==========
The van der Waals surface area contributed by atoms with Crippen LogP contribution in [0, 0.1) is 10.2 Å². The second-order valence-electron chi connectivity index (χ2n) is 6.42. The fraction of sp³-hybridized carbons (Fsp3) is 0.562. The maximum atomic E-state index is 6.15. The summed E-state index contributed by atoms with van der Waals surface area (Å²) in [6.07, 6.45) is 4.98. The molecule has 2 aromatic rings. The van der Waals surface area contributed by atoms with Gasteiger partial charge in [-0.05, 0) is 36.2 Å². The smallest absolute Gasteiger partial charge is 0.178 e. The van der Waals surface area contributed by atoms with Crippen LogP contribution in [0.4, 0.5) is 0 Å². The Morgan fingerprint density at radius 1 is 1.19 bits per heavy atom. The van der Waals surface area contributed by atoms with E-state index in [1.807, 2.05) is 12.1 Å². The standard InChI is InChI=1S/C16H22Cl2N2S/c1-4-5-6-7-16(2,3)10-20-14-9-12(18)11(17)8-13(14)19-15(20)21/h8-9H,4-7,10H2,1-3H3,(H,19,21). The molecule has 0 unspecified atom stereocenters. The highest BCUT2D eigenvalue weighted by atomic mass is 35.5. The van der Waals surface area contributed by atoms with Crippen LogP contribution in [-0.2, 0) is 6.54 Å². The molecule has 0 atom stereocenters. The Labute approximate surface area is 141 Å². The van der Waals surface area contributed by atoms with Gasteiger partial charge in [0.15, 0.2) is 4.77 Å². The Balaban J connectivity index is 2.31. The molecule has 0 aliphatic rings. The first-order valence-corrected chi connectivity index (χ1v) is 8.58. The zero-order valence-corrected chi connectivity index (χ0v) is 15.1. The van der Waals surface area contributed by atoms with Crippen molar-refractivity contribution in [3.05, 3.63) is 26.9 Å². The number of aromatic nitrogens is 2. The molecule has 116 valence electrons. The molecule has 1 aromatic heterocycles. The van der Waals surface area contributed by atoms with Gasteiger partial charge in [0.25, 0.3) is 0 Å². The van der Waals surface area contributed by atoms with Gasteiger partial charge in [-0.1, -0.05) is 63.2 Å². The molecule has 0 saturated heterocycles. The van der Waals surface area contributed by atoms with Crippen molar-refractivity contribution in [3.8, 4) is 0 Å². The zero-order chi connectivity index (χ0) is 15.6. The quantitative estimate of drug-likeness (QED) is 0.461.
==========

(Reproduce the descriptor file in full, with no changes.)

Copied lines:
The van der Waals surface area contributed by atoms with Crippen LogP contribution in [0, 0.1) is 10.2 Å². The second-order valence-electron chi connectivity index (χ2n) is 6.42. The fraction of sp³-hybridized carbons (Fsp3) is 0.562. The maximum atomic E-state index is 6.15. The summed E-state index contributed by atoms with van der Waals surface area (Å²) in [6.07, 6.45) is 4.98. The molecule has 2 aromatic rings. The van der Waals surface area contributed by atoms with Gasteiger partial charge in [-0.05, 0) is 36.2 Å². The smallest absolute Gasteiger partial charge is 0.178 e. The van der Waals surface area contributed by atoms with Crippen LogP contribution in [0.4, 0.5) is 0 Å². The Morgan fingerprint density at radius 1 is 1.19 bits per heavy atom. The van der Waals surface area contributed by atoms with E-state index in [1.807, 2.05) is 12.1 Å². The standard InChI is InChI=1S/C16H22Cl2N2S/c1-4-5-6-7-16(2,3)10-20-14-9-12(18)11(17)8-13(14)19-15(20)21/h8-9H,4-7,10H2,1-3H3,(H,19,21). The molecule has 0 unspecified atom stereocenters. The highest BCUT2D eigenvalue weighted by atomic mass is 35.5. The van der Waals surface area contributed by atoms with Crippen LogP contribution in [-0.2, 0) is 6.54 Å². The molecule has 0 atom stereocenters. The Labute approximate surface area is 141 Å². The van der Waals surface area contributed by atoms with Gasteiger partial charge in [0.15, 0.2) is 4.77 Å². The Balaban J connectivity index is 2.31. The molecule has 0 aliphatic rings. The first-order valence-corrected chi connectivity index (χ1v) is 8.58. The zero-order valence-corrected chi connectivity index (χ0v) is 15.1. The van der Waals surface area contributed by atoms with Crippen molar-refractivity contribution in [3.05, 3.63) is 26.9 Å². The number of aromatic nitrogens is 2. The molecule has 116 valence electrons. The molecule has 1 aromatic heterocycles. The van der Waals surface area contributed by atoms with Gasteiger partial charge in [0.25, 0.3) is 0 Å². The van der Waals surface area contributed by atoms with Gasteiger partial charge in [-0.1, -0.05) is 63.2 Å². The molecule has 0 saturated heterocycles. The van der Waals surface area contributed by atoms with Crippen molar-refractivity contribution in [3.8, 4) is 0 Å². The zero-order chi connectivity index (χ0) is 15.6. The quantitative estimate of drug-likeness (QED) is 0.461.